Sunday, February 15, 2009

Conor's Commentary: The Death of Fianna Fail?

"Maggie Thatcher? You can't match her
She's the darling of us all
She's the curse of the Irish nation -
Fine Gael and Fianna Fail"

Sadly the above rhyme or more accurately Sean Brady lyric here may have to be completely overhauled. A quite extraordinary development in the party politics of Ireland. Or at least in polling history as Conor's Commentary suggests may represent the death of the corrupt and teetering Fianna Fail. With Irish Labour taking over as the leading opposition party.

I'm not sure if that should be Hurrah! or not? They are the governing party, theoretically "centre-left (gone wrong)", with the most seats persistently since 1932 forming the government more often than not. But on the other hand Conor reports:

Brian Cowen, whose abysmal leadership of his party has been marked by an approach to the economy similar to that advocated by David Cameron and George Osborne, has begun to kill his party.

Meanwhile closer to home, but still polls-wise, Iain Dale was on tonight's BBC News 24 papers review. He was gloating that - in one poll - there is but 3% between Labour (25%) and Lib Dems (22%).

He had of course already pointed out that another poll had the Lib Dems on 14%, 8% down on his favourite poll then, and miles behind Labour. The polls were in fact all over the place, he had said. Make your mind up Iain! Are these polls reliable and good crowing fodder? Or are they all over the place? And pretty useless in the current silly season?

Iain also came over with a pretty Trotty, populist line about Banker Bonuses. the John Prescott line, not the Tory line surely? This was in some contrast with one "Tom" who reckoned that, if "they" wanted to see capitalism continue here in the UK, bonuses would need to be paid in an international market situation.

This was Tom Newton Dunn - The Sun's Defence Editor - and although the pedigree might suggest another natural Tory this man looked rather alarmed throughout. Alarmed at Iain's gung-ho Toryism, and by turns appalling and appealing partisanship.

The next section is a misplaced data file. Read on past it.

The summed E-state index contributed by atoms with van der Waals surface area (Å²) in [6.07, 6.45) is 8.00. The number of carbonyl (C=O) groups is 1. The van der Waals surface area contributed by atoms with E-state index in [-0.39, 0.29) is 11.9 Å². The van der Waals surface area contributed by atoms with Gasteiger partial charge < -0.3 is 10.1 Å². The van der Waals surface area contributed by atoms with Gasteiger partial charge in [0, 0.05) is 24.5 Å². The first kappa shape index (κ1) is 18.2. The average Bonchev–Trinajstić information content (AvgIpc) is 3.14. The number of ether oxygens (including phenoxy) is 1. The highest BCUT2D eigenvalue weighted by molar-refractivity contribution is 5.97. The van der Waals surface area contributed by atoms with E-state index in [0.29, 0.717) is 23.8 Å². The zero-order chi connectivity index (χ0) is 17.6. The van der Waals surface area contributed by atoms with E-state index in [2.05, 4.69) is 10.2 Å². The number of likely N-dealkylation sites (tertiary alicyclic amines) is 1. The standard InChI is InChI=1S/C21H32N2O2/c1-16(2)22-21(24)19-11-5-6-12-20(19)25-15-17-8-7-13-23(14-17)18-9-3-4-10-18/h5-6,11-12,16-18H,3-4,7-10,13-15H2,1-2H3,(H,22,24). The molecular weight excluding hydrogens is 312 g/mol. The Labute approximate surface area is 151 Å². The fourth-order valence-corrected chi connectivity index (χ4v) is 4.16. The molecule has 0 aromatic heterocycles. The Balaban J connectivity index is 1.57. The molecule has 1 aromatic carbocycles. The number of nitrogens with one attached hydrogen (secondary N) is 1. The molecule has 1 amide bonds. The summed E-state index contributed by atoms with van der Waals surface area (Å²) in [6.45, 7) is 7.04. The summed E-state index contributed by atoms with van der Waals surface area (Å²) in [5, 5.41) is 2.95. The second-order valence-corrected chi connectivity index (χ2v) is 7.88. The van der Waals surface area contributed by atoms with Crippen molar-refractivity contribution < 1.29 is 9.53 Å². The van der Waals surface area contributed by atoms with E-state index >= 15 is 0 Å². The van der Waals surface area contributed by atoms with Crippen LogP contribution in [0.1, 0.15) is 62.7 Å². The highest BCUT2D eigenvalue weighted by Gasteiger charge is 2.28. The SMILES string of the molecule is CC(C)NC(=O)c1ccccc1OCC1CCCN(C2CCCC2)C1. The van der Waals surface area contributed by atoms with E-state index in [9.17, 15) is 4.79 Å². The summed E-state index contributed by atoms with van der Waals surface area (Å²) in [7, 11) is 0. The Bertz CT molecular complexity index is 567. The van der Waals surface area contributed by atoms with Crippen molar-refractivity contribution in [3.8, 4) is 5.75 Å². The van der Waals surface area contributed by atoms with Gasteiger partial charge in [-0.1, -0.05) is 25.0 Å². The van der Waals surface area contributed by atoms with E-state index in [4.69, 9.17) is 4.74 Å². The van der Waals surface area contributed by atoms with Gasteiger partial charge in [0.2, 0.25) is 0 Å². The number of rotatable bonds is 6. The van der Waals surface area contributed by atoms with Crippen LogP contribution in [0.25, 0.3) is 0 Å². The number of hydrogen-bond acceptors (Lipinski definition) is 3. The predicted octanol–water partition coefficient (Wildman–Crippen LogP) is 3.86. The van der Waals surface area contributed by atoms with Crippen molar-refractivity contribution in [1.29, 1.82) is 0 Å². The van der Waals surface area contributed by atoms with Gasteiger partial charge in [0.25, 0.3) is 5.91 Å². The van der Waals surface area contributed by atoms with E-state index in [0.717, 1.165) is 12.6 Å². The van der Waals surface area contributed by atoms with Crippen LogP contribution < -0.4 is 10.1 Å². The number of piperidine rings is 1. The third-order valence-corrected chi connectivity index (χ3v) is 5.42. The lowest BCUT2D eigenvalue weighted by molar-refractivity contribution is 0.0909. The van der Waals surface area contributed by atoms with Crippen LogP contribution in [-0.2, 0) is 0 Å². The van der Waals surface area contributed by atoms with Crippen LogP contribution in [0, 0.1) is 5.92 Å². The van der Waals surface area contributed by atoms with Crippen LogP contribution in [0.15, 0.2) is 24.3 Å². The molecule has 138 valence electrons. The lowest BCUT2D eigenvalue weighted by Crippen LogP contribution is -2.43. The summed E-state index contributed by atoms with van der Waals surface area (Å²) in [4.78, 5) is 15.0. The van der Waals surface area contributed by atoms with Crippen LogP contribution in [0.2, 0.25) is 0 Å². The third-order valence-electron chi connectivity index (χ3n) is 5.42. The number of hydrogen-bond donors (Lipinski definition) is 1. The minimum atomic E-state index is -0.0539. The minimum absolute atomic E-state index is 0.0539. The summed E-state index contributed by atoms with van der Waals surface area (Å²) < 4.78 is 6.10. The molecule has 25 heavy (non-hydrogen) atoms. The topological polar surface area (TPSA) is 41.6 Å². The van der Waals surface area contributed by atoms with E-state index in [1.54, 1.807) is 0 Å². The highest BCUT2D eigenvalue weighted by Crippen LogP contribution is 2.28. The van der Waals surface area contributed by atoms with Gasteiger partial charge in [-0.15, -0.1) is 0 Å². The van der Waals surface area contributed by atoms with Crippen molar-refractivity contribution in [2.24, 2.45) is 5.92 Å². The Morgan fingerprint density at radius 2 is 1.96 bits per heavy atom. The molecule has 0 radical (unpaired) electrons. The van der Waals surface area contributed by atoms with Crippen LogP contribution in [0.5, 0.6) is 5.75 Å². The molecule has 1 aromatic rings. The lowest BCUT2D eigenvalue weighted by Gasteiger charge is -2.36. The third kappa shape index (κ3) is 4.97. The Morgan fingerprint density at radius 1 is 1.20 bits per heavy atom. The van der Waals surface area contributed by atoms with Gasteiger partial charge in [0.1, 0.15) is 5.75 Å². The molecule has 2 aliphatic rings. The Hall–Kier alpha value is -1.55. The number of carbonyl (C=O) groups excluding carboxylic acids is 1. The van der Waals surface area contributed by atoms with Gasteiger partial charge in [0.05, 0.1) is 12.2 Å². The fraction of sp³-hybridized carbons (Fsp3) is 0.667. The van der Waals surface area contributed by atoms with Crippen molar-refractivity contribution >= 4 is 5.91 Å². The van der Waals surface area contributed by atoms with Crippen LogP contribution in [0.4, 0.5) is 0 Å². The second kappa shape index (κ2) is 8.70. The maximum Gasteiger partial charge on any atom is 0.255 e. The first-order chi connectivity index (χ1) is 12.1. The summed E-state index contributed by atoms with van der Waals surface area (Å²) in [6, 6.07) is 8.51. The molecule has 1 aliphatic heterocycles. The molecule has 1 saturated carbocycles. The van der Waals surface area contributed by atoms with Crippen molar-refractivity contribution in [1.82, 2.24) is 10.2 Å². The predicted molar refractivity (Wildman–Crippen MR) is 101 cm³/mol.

Wasn't he supposed to be, you know, fair and balanced albeit with a bit of a twinkle for his own favourites? Iain was also commendably fluent/glib on the FSA and tripartite regulation and the like, but then extraordinarily gullible in accepting every word of a whistle blower who bears humungous grudges in several directions.

Spilled his guts to the ever reliable Independent on Sunday. Iain was ever so pleased that this axe-to-grinder had Gordon Brown in his sights. To be fair Iain hadn't read the whole piece and he said so. Like he had not viewed Fitna before he pontificated about that then. Will Paul Moores prove to be Gordon Brown's downfall? Or emerge simply as a feeling-wronged man lashing out? Probably the latter I should think.


Anonymous said...

there is but 3% between Labour (25%) and Lib Dems (22%).

Is there a correlation between that and Dollylist emerging? Oh, and it still says it is beta and there are no ads.

jailhouselawyer said...

You know that the Republic of Ireland now allows all convicted prisoners the postal vote? Can you give me some idea when our so-called liberal democratic country intends to extend the franchise, and thereby assure Parliament legitimacy by applying the principle of universal suffrage?

benchilltory said...

I suspect that many governing parties will be ousted over the coming couple of years.If a big ecomonic crisis occurs during your watch then you will get the blame.
If am surprised by how poor Browne has been. In times of crisis a bold statesmen like figure whom the nation can rally round is whats needed,Browne is a bit one dimensional, too partisan and devisive.
i think that Labour need to do some serious thinking, to lose an election happens and you always get another chance in the future , however you need to be careful that you end up so far behind that it will take at least 10 years before you stand a chance of winning again.
i think a lurch to the left at this moment would be profitable for the Labour party

Chris Paul said...

You might be right BHT. Then again ... as you're a Tory that "lurch" might be what you'd like! Brown may in the end be divisive in a way that actually works for Labour.

And we still seem to have a Brown-in-a-crisis, Cameron-in-clear-skies view from the whole electorate, many of whom are not expressing a preference in the main polls. Don't see any clear skies just yet. And the argument that have a weak but charming (?) leader ANY TIME is extraordinary.

On the Universal Franchise thing JH? I'd support this myself. But not sure either of the main parties would promise this ahead of the GE. Something to deal with early doors in the next parliament if Labour get back in and never never if the Tories do. IMO.

Anonymous: Blaming Dolly is just foolishness! 99.99% of the electorate have never or scarcely heard of him.